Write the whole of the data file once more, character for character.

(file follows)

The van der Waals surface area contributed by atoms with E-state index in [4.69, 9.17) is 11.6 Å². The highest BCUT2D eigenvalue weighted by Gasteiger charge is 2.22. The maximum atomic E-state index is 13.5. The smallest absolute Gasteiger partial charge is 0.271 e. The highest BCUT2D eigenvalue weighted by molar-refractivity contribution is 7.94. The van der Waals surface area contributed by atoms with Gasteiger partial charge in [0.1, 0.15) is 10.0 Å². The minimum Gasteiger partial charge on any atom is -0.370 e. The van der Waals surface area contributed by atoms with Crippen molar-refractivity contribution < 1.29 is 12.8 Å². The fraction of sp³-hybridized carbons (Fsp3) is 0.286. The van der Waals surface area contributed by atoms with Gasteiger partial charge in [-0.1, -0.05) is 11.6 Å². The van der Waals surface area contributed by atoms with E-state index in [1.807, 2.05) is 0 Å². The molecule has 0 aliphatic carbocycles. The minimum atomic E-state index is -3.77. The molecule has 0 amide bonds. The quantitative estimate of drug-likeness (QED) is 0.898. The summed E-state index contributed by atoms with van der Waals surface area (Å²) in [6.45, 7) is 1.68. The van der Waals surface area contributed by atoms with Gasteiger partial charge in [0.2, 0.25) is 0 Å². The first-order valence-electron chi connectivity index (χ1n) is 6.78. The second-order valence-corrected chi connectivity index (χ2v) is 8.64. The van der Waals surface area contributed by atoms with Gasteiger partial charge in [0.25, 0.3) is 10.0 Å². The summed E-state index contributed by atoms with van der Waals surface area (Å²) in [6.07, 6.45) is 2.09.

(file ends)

The van der Waals surface area contributed by atoms with E-state index in [4.69, 9.17) is 11.6 Å². The highest BCUT2D eigenvalue weighted by Gasteiger charge is 2.22. The maximum atomic E-state index is 13.5. The smallest absolute Gasteiger partial charge is 0.271 e. The highest BCUT2D eigenvalue weighted by molar-refractivity contribution is 7.94. The van der Waals surface area contributed by atoms with Gasteiger partial charge in [0.1, 0.15) is 10.0 Å². The minimum Gasteiger partial charge on any atom is -0.370 e. The van der Waals surface area contributed by atoms with Crippen molar-refractivity contribution < 1.29 is 12.8 Å². The fraction of sp³-hybridized carbons (Fsp3) is 0.286. The van der Waals surface area contributed by atoms with Gasteiger partial charge in [-0.1, -0.05) is 11.6 Å². The van der Waals surface area contributed by atoms with E-state index in [1.807, 2.05) is 0 Å². The molecule has 0 aliphatic carbocycles. The minimum atomic E-state index is -3.77. The molecule has 0 amide bonds. The quantitative estimate of drug-likeness (QED) is 0.898. The summed E-state index contributed by atoms with van der Waals surface area (Å²) in [6.45, 7) is 1.68. The van der Waals surface area contributed by atoms with Gasteiger partial charge in [0.2, 0.25) is 0 Å². The first-order valence-electron chi connectivity index (χ1n) is 6.78. The second-order valence-corrected chi connectivity index (χ2v) is 8.64. The van der Waals surface area contributed by atoms with Gasteiger partial charge in [0.25, 0.3) is 10.0 Å². The summed E-state index contributed by atoms with van der Waals surface area (Å²) in [6.07, 6.45) is 2.09.